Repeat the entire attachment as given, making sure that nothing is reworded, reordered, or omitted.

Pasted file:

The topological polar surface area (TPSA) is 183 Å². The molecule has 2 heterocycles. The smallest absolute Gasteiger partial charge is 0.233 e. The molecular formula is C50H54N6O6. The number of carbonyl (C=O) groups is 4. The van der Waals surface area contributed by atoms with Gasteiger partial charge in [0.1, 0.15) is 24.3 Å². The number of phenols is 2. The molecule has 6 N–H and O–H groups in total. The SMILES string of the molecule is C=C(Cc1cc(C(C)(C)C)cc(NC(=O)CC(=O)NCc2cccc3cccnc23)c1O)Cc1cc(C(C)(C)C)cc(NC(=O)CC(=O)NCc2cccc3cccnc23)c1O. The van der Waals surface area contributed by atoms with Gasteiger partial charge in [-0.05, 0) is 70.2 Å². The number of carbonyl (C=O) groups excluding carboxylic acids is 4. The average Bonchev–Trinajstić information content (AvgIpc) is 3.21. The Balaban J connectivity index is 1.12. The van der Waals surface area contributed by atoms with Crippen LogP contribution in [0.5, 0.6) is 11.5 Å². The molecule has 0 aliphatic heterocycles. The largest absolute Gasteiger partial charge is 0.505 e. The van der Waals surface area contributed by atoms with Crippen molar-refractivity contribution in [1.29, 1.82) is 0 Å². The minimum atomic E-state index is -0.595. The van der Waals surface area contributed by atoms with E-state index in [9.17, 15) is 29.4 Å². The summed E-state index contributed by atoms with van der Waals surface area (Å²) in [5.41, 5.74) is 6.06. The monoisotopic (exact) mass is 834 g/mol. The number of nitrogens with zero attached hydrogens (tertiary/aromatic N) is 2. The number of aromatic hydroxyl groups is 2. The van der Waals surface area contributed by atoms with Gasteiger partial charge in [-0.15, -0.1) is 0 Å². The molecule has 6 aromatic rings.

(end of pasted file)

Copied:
The topological polar surface area (TPSA) is 183 Å². The molecule has 2 heterocycles. The smallest absolute Gasteiger partial charge is 0.233 e. The molecular formula is C50H54N6O6. The number of carbonyl (C=O) groups is 4. The van der Waals surface area contributed by atoms with Gasteiger partial charge in [0.1, 0.15) is 24.3 Å². The number of phenols is 2. The molecule has 6 N–H and O–H groups in total. The SMILES string of the molecule is C=C(Cc1cc(C(C)(C)C)cc(NC(=O)CC(=O)NCc2cccc3cccnc23)c1O)Cc1cc(C(C)(C)C)cc(NC(=O)CC(=O)NCc2cccc3cccnc23)c1O. The van der Waals surface area contributed by atoms with Gasteiger partial charge in [-0.05, 0) is 70.2 Å². The number of carbonyl (C=O) groups excluding carboxylic acids is 4. The average Bonchev–Trinajstić information content (AvgIpc) is 3.21. The Balaban J connectivity index is 1.12. The van der Waals surface area contributed by atoms with Crippen LogP contribution in [0.5, 0.6) is 11.5 Å². The molecule has 0 aliphatic heterocycles. The largest absolute Gasteiger partial charge is 0.505 e. The van der Waals surface area contributed by atoms with Crippen molar-refractivity contribution in [1.29, 1.82) is 0 Å². The minimum atomic E-state index is -0.595. The van der Waals surface area contributed by atoms with E-state index in [9.17, 15) is 29.4 Å². The summed E-state index contributed by atoms with van der Waals surface area (Å²) in [5.41, 5.74) is 6.06. The monoisotopic (exact) mass is 834 g/mol. The number of nitrogens with zero attached hydrogens (tertiary/aromatic N) is 2. The number of aromatic hydroxyl groups is 2. The van der Waals surface area contributed by atoms with Gasteiger partial charge in [-0.15, -0.1) is 0 Å². The molecule has 6 aromatic rings.